I guess I should clarify something, though:  The Bilski ruling does not do away with business method patents.  It simply sets a precedent for more stringent criteria when evaluating a business method for patentability.  As taken from the judgment:

The Supreme Court … has enunciated a definitive test to determine whether a process claim is tailored narrowly enough to encompass only a particular application of a fundamental principle rather than to pre-empt the principle itself. A claimed process is surely patent-eligible under § 101 if: (1) it is tied to a particular machine or apparatus, or (2) it transforms a particular article into a different state or thing.

The last part is key.  You can only patent a business method if the method is tied to a particular machine or if it transforms a particular article into a different state or thing.  I had to read this about ten times and really think hard about its implications.   If you go back to the State Street Bank & Trust Company v. Signature Financial Group, Inc. example earlier, the Signature Financial Group “hub and spoke” method probably wouldn’t meet this criteria since, at the end of the day, the assets which are parts of the mutual funds (the “spokes”) are, well, still assets that are parts of mutual funds, even after being aggregated into a single pool (the “hub”).  State Street established a test in which a method could be patentable if you proved that it provided a “useful, concrete, and tangible result”.   According to Bilski, however, this test is now invalid.   You now must meet the “tied to a particular machine or apparatus” or transformation requirements – referred to as the machine-or-transformation test in a number of the articles I’ve read today.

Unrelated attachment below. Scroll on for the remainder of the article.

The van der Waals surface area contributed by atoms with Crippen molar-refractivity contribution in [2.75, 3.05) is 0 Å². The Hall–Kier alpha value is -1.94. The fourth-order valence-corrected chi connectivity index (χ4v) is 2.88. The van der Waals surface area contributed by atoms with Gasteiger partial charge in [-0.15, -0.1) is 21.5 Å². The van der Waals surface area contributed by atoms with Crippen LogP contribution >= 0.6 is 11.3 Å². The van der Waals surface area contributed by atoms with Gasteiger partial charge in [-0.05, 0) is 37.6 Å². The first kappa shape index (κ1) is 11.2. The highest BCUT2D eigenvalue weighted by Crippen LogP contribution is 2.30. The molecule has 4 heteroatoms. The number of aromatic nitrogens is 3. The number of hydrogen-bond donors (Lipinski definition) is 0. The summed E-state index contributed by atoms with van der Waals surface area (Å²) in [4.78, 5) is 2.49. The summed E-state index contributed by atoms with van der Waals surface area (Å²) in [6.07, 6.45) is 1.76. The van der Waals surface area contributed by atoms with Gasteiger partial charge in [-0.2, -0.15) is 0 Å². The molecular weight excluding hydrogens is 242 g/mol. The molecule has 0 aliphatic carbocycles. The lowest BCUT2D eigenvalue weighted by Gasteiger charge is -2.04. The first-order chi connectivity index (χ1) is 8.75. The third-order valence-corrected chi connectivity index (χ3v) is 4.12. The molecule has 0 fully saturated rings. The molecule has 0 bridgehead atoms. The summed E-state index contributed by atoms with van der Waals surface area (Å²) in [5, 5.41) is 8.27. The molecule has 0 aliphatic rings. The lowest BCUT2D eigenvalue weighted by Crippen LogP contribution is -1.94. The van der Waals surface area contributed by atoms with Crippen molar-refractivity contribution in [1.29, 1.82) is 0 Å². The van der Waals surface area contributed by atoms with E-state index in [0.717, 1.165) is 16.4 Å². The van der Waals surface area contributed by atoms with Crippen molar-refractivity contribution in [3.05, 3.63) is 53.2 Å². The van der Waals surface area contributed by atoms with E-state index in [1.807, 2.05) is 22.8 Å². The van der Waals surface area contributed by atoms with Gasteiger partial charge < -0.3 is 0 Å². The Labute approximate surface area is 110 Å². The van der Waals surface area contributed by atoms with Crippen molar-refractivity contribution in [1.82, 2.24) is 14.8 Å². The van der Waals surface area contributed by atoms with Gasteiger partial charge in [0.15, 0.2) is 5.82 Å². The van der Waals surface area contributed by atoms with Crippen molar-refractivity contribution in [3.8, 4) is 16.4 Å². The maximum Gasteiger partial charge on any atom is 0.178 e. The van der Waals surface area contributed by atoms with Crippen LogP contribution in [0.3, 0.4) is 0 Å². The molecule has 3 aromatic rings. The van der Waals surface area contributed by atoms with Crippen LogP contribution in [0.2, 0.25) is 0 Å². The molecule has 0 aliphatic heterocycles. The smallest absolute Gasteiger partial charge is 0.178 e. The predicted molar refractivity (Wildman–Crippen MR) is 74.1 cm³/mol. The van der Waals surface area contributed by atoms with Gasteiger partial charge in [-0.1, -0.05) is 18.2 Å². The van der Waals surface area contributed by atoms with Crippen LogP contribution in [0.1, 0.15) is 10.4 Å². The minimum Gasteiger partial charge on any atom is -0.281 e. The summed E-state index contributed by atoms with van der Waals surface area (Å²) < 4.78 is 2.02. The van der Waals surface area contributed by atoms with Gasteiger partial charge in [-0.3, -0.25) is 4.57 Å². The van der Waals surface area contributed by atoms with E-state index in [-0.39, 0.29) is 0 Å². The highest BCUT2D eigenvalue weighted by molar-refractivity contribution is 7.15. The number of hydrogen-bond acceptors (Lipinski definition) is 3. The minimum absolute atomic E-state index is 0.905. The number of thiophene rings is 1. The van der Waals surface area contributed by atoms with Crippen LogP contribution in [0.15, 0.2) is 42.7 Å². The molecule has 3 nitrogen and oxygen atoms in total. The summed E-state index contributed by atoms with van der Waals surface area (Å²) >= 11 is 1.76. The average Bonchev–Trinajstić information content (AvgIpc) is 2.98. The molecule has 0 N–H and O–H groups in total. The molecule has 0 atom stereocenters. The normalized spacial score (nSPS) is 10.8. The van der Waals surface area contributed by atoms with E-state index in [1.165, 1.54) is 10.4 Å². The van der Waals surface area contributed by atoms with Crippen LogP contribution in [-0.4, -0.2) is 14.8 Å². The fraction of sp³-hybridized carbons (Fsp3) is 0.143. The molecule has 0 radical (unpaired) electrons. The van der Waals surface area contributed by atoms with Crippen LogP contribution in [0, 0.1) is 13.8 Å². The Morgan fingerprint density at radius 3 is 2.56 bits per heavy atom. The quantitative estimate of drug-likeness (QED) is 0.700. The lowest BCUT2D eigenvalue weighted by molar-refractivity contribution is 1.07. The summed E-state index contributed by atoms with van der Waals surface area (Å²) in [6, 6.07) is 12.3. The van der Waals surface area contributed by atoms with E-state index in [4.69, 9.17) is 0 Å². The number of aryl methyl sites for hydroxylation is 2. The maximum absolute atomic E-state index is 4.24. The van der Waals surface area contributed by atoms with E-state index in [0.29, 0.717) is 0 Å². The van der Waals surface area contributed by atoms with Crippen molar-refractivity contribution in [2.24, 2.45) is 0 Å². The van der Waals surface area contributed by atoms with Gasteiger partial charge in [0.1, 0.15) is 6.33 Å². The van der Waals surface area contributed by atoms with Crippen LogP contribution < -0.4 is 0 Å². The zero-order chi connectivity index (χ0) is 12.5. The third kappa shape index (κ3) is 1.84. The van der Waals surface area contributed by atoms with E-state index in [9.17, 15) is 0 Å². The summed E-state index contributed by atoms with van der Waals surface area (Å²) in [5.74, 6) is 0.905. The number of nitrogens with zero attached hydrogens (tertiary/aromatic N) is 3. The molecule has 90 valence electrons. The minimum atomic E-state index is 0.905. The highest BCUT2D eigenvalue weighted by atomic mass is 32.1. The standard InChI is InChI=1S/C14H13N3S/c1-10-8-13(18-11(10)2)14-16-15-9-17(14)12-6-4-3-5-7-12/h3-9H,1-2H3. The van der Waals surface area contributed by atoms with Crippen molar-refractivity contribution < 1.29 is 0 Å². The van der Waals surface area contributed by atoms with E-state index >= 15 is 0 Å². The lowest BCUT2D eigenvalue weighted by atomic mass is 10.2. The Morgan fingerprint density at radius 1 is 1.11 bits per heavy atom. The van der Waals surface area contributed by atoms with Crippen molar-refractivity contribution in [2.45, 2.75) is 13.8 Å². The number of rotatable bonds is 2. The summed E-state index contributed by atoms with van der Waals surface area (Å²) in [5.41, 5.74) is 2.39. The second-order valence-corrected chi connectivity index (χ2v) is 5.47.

The Patent Law Blog gives a good explanation of this portion of the ruling:

To be clear, the machine-or-transformation test is not a physicality test – i.e., a claim can still be patentable even if it does not recite sufficient “physical steps.” Here, the court spelled out the specific issue in mind: a claimed process where every step may be performed entirely in the human mind. In that situation, the machine-or-transformation test would lead to unpatentability. “Of course, a claimed process wherein all of the process steps may be performed entirely in the human mind is obviously not tied to any machine and does not transform any article into a different state or thing. As a result, it would not be patent-eligible under § 101.” On the flip-side, “a claim that recites ‘physical steps’ but neither recites a particular machine or apparatus, nor transforms any article into a different state or thing, is not drawn to patent-eligible subject matter.”

Along this line, the court also dispelled two rising concerns, noting that that (1) neither novelty nor obviousness have any relevance to the section 101 inquiry, and (2) the fact that an individual claim element is – standing alone – patent eligible does not render the claim unpatentable because patent eligibility is considered while examining the claim as a whole.

However, one of my first question was, “What the hell does transformation mean?”

Fortunately, several sources, including the Patent Law Blog, describe this fairly well, albeit a bit too “legally” for my palate (note the bold section – this really explains it):